Chicago mayor's race: What the candidates promise
Less than a week from Election Day, top candidates in the Chicago mayor's race talk spending freezes and consider bringing a casino to the city.
Maybe it's the cold wind off Lake Michigan, but the pace of change in Chicago's City Hall has always been glacial. For 43 of the past 56 years, a Daley has ruled Chicago, meaning many residents don't know anything different.Skip to next paragraph
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But the current election cycle is a game changer. Mayor Richard M. Daley is retiring after 22 years, and not a single Daley is running for mayor. The race to replace the current mayor is split among four leading candidates: former White House Chief of Staff Rahm Emanuel, former US Sen. Carol Moseley Braun, former Daley Chief of Staff Gery Chico, and Chicago City Clerk Miguel del Valle.
Voters will go to the polls Feb. 22, and if no candidate wins a majority of the vote, a runoff will take place in April.
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"[The new administration] is going to be very different," says John Mark Hansen, a political scientist at the University of Chicago. "Daley was able to draw upon a lifetime of contacts and alliances, in some cases dating back to his father's days. None of the candidates have that, and nobody could."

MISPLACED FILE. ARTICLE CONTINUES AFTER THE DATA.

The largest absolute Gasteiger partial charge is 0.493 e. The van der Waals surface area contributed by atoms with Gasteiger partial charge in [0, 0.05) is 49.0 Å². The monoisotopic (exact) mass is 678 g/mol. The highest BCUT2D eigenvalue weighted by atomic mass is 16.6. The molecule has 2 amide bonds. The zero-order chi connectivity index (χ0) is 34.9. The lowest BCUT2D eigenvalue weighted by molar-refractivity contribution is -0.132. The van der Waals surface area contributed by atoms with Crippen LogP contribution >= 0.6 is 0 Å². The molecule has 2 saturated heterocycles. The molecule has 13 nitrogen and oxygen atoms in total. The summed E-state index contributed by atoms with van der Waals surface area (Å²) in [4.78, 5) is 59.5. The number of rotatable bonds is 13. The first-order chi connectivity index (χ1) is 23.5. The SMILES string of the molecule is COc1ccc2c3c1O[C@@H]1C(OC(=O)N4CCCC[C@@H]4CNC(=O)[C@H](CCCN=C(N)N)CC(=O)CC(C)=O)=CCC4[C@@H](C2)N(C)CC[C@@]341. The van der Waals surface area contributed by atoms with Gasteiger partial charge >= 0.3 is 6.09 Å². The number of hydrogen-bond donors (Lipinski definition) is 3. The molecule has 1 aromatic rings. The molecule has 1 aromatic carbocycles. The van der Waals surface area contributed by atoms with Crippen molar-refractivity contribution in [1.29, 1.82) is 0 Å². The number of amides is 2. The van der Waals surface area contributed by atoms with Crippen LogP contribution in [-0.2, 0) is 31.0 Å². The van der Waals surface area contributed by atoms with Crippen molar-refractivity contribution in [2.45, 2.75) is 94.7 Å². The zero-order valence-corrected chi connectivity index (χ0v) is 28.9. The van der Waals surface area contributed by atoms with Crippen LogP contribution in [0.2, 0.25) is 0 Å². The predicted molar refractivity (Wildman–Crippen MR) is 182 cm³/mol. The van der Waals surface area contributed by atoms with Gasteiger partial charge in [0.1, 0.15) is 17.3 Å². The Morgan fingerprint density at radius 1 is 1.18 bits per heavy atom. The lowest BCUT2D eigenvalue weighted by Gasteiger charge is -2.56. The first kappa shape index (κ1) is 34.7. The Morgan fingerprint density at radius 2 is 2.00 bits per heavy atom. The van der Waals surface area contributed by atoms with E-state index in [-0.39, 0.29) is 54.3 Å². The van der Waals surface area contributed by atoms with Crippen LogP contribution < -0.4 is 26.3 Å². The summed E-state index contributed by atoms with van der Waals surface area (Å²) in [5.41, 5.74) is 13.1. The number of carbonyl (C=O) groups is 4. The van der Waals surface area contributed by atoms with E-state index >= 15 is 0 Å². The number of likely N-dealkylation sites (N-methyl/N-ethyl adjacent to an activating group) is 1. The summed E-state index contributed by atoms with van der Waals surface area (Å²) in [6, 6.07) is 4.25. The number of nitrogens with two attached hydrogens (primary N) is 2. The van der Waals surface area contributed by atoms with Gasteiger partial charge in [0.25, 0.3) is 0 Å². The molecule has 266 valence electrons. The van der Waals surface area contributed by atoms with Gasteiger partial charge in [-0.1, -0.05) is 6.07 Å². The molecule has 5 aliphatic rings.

For the eventual winner, the biggest task will almost certainly be putting the city on better financial footing. Chicago is groaning under a $654.8 million budget deficit and nearly $600 million in pension obligations, but the public is wary of having their taxes raised or services cut to make up the differences. The next mayor nonetheless will have to reprioritize how the city spends money.
The four leading candidates – all Democrats – agree on a number of broad points related to the financial woes. They've called for freezes in spending and hiring, and each sees potential revenue from a casino within Chicago. The candidates also want to create a better climate for local businesses, which could help the economic growth of the city. And they want to take Mr. Daley's top-down model for city agencies and undertake a restructuring to allow for better services and oversight.
"The only way that the city is going to stabilize its finances is to make structural changes in operations," says Laurence Msall, president of the Civic Federation, a nonpartisan tax-policy think tank in Chicago.